# Power set axiom

Let \( X \) and \( Y \) be sets. Then there exists a set, denoted \( Y^X \), which consists of all the functions from \( X \) to \( Y \) , thus

#### Notation

The reason for the notation \( Y^X \) is that if \( Y \) as \( n \) elements and \( X \) has \( m \) elements, then it can be shown that \( Y^X \) has \( n^m \) elements.

### Interpretation using function graphs

A function can be viewed as a subset of \( X \times Y \). Imagine \( X \times Y \) as a grid, and a function being a set of markings on the grid, with certain restrictions. The set of elements that are marked are the elements of the function's "graph", which defines the function. Then, \( Y^X \) can be viewed as the set of all subsets of \( X \times Y \) that represent valid functions.

### The power set, \( 2^X \)

A consequence of this axiom is that the set:

*This set is known as the power set of \( X \) and is denoted as \( 2^X \)*. This set can be thought of as \( \{ \{x : x \in X \text{ and } f(x) = 1 \} : f \in \{0,1\}^X\} \). There is no notational conflict, as 2 is not a set, so does not have any meaning according to the power set axiom above.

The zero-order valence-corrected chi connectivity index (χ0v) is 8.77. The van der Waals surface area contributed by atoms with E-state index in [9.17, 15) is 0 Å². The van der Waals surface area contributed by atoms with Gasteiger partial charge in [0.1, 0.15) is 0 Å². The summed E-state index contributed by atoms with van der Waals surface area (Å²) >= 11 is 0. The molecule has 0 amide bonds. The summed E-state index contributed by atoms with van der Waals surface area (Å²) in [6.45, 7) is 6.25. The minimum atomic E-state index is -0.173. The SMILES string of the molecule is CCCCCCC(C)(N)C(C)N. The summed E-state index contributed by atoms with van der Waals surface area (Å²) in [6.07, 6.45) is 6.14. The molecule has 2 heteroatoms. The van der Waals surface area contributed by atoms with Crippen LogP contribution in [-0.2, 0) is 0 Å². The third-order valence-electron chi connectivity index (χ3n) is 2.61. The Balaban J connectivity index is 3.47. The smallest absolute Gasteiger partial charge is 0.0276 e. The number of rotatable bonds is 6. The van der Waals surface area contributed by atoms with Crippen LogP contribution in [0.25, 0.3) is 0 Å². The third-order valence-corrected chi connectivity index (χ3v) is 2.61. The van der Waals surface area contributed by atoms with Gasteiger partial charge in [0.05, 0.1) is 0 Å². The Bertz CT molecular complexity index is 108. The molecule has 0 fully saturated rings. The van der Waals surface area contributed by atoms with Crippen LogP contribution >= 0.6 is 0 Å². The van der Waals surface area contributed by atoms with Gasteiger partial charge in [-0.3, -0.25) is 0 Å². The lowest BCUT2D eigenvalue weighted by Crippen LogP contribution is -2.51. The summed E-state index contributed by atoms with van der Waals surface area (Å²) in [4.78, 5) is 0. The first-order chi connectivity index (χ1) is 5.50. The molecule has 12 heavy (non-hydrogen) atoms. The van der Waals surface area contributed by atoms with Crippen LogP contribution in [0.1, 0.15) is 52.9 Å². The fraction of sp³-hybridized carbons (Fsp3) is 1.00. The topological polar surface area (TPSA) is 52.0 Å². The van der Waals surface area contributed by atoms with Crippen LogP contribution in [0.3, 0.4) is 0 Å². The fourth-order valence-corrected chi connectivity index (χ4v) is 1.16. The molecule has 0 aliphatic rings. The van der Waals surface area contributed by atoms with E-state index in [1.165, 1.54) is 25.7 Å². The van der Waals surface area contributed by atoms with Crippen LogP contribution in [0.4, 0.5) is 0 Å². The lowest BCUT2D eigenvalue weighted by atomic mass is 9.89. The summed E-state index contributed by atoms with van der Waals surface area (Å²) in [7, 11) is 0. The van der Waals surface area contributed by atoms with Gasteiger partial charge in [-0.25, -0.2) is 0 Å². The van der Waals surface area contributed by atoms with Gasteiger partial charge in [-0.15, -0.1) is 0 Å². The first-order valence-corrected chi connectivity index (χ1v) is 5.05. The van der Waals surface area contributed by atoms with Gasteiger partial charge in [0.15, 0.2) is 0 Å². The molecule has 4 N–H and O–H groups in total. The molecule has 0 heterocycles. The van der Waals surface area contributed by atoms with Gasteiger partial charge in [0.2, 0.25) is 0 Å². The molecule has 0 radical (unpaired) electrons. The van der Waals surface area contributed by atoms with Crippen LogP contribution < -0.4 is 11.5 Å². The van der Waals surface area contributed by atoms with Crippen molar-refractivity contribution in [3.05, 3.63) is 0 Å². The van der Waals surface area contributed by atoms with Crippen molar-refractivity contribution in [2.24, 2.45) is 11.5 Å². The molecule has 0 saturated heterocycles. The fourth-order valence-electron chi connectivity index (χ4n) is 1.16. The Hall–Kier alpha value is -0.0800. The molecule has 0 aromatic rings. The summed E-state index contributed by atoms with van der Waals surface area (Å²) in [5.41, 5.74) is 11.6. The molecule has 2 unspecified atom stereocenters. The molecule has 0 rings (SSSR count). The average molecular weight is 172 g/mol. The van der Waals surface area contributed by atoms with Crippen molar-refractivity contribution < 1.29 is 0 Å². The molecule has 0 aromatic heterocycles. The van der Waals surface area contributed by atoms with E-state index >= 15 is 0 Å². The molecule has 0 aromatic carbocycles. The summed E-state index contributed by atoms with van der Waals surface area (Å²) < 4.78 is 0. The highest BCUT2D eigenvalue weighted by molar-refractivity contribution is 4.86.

### Example

Let \( X = {4, 7} \) and \( Y = {0, 1} \). Then the set \( Y^X \) consists of four functions:

- the function that maps \( 4 \mapsto 0 \) and \( 7 \mapsto 0 \)
- the function that maps \( 4 \mapsto 0 \) and \( 7 \mapsto 1 \)
- the function that maps \( 4 \mapsto 1 \) and \( 7 \mapsto 0 \)
- the function that maps \( 4 \mapsto 1 \) and \( 7 \mapsto 1 \)